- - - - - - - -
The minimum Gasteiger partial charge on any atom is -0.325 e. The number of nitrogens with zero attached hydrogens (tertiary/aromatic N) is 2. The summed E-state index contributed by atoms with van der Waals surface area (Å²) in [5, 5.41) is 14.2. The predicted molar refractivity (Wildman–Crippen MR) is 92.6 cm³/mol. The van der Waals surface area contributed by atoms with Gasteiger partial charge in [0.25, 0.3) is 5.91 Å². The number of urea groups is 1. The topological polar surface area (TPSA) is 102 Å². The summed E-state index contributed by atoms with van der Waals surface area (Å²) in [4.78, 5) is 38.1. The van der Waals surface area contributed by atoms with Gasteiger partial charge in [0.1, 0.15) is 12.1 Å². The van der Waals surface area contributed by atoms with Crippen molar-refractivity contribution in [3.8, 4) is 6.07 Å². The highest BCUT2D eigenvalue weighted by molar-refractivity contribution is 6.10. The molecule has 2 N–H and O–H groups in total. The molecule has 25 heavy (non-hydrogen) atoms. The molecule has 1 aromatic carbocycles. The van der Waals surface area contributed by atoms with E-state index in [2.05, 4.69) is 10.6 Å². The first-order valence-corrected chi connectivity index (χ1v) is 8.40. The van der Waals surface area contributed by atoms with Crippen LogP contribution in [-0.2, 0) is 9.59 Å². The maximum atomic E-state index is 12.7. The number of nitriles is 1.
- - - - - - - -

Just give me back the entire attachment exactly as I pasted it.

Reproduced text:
The minimum Gasteiger partial charge on any atom is -0.325 e. The number of nitrogens with zero attached hydrogens (tertiary/aromatic N) is 2. The summed E-state index contributed by atoms with van der Waals surface area (Å²) in [5, 5.41) is 14.2. The predicted molar refractivity (Wildman–Crippen MR) is 92.6 cm³/mol. The van der Waals surface area contributed by atoms with Gasteiger partial charge in [0.25, 0.3) is 5.91 Å². The number of urea groups is 1. The topological polar surface area (TPSA) is 102 Å². The summed E-state index contributed by atoms with van der Waals surface area (Å²) in [4.78, 5) is 38.1. The van der Waals surface area contributed by atoms with Gasteiger partial charge in [0.1, 0.15) is 12.1 Å². The van der Waals surface area contributed by atoms with Crippen molar-refractivity contribution in [3.8, 4) is 6.07 Å². The highest BCUT2D eigenvalue weighted by molar-refractivity contribution is 6.10. The molecule has 2 N–H and O–H groups in total. The molecule has 25 heavy (non-hydrogen) atoms. The molecule has 1 aromatic carbocycles. The van der Waals surface area contributed by atoms with E-state index in [2.05, 4.69) is 10.6 Å². The first-order valence-corrected chi connectivity index (χ1v) is 8.40. The van der Waals surface area contributed by atoms with Crippen LogP contribution in [-0.2, 0) is 9.59 Å². The maximum atomic E-state index is 12.7. The number of nitriles is 1.